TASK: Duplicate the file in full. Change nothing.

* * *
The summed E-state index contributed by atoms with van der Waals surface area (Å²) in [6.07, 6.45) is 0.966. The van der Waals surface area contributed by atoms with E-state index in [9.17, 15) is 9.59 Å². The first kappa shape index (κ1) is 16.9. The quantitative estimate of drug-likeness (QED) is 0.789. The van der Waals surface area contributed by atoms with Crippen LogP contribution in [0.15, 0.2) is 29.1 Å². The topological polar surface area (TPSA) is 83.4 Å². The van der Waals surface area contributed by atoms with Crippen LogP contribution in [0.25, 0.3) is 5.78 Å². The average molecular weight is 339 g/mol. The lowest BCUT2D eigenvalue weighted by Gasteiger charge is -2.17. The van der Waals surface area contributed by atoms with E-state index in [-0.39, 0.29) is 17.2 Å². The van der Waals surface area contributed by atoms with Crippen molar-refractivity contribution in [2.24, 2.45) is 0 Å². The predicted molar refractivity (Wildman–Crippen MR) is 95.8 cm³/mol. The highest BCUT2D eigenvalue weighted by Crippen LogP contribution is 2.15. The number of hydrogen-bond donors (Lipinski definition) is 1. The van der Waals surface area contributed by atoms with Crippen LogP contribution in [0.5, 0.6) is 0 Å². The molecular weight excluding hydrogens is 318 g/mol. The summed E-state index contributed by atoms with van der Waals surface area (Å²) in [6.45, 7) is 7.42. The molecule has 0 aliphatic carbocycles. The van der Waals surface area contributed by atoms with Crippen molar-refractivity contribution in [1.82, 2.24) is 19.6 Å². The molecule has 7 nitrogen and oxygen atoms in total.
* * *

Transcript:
The summed E-state index contributed by atoms with van der Waals surface area (Å²) in [6.07, 6.45) is 0.966. The van der Waals surface area contributed by atoms with E-state index in [9.17, 15) is 9.59 Å². The first kappa shape index (κ1) is 16.9. The quantitative estimate of drug-likeness (QED) is 0.789. The van der Waals surface area contributed by atoms with Crippen LogP contribution in [0.15, 0.2) is 29.1 Å². The topological polar surface area (TPSA) is 83.4 Å². The van der Waals surface area contributed by atoms with Crippen LogP contribution in [0.25, 0.3) is 5.78 Å². The average molecular weight is 339 g/mol. The lowest BCUT2D eigenvalue weighted by Gasteiger charge is -2.17. The van der Waals surface area contributed by atoms with E-state index in [-0.39, 0.29) is 17.2 Å². The van der Waals surface area contributed by atoms with Crippen molar-refractivity contribution in [2.24, 2.45) is 0 Å². The predicted molar refractivity (Wildman–Crippen MR) is 95.8 cm³/mol. The highest BCUT2D eigenvalue weighted by Crippen LogP contribution is 2.15. The number of hydrogen-bond donors (Lipinski definition) is 1. The van der Waals surface area contributed by atoms with Crippen LogP contribution in [0.5, 0.6) is 0 Å². The molecular weight excluding hydrogens is 318 g/mol. The summed E-state index contributed by atoms with van der Waals surface area (Å²) in [6.45, 7) is 7.42. The molecule has 0 aliphatic carbocycles. The van der Waals surface area contributed by atoms with Crippen molar-refractivity contribution in [1.82, 2.24) is 19.6 Å². The molecule has 7 nitrogen and oxygen atoms in total.